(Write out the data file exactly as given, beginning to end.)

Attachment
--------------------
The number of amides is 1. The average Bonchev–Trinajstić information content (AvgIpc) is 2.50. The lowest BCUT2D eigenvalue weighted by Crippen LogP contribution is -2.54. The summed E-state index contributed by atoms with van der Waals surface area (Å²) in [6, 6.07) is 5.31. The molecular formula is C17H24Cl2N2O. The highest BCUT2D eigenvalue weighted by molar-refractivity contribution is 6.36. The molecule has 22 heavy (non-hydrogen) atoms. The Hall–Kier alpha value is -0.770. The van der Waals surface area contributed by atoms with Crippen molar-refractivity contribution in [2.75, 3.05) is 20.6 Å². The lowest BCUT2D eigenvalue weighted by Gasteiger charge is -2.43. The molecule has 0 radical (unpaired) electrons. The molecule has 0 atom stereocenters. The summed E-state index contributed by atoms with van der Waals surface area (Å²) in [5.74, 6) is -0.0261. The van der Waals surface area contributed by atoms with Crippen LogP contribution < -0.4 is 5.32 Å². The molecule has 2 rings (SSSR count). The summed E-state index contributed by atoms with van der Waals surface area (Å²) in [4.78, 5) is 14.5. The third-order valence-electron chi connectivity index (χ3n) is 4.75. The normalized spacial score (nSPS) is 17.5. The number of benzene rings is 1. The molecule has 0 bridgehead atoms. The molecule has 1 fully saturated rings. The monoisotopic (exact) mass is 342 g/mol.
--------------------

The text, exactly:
The number of amides is 1. The average Bonchev–Trinajstić information content (AvgIpc) is 2.50. The lowest BCUT2D eigenvalue weighted by Crippen LogP contribution is -2.54. The summed E-state index contributed by atoms with van der Waals surface area (Å²) in [6, 6.07) is 5.31. The molecular formula is C17H24Cl2N2O. The highest BCUT2D eigenvalue weighted by molar-refractivity contribution is 6.36. The molecule has 22 heavy (non-hydrogen) atoms. The Hall–Kier alpha value is -0.770. The van der Waals surface area contributed by atoms with Crippen molar-refractivity contribution in [2.75, 3.05) is 20.6 Å². The lowest BCUT2D eigenvalue weighted by Gasteiger charge is -2.43. The molecule has 0 radical (unpaired) electrons. The molecule has 0 atom stereocenters. The summed E-state index contributed by atoms with van der Waals surface area (Å²) in [5.74, 6) is -0.0261. The van der Waals surface area contributed by atoms with Crippen LogP contribution < -0.4 is 5.32 Å². The molecule has 2 rings (SSSR count). The summed E-state index contributed by atoms with van der Waals surface area (Å²) in [4.78, 5) is 14.5. The third-order valence-electron chi connectivity index (χ3n) is 4.75. The normalized spacial score (nSPS) is 17.5. The number of benzene rings is 1. The molecule has 0 bridgehead atoms. The molecule has 1 fully saturated rings. The monoisotopic (exact) mass is 342 g/mol.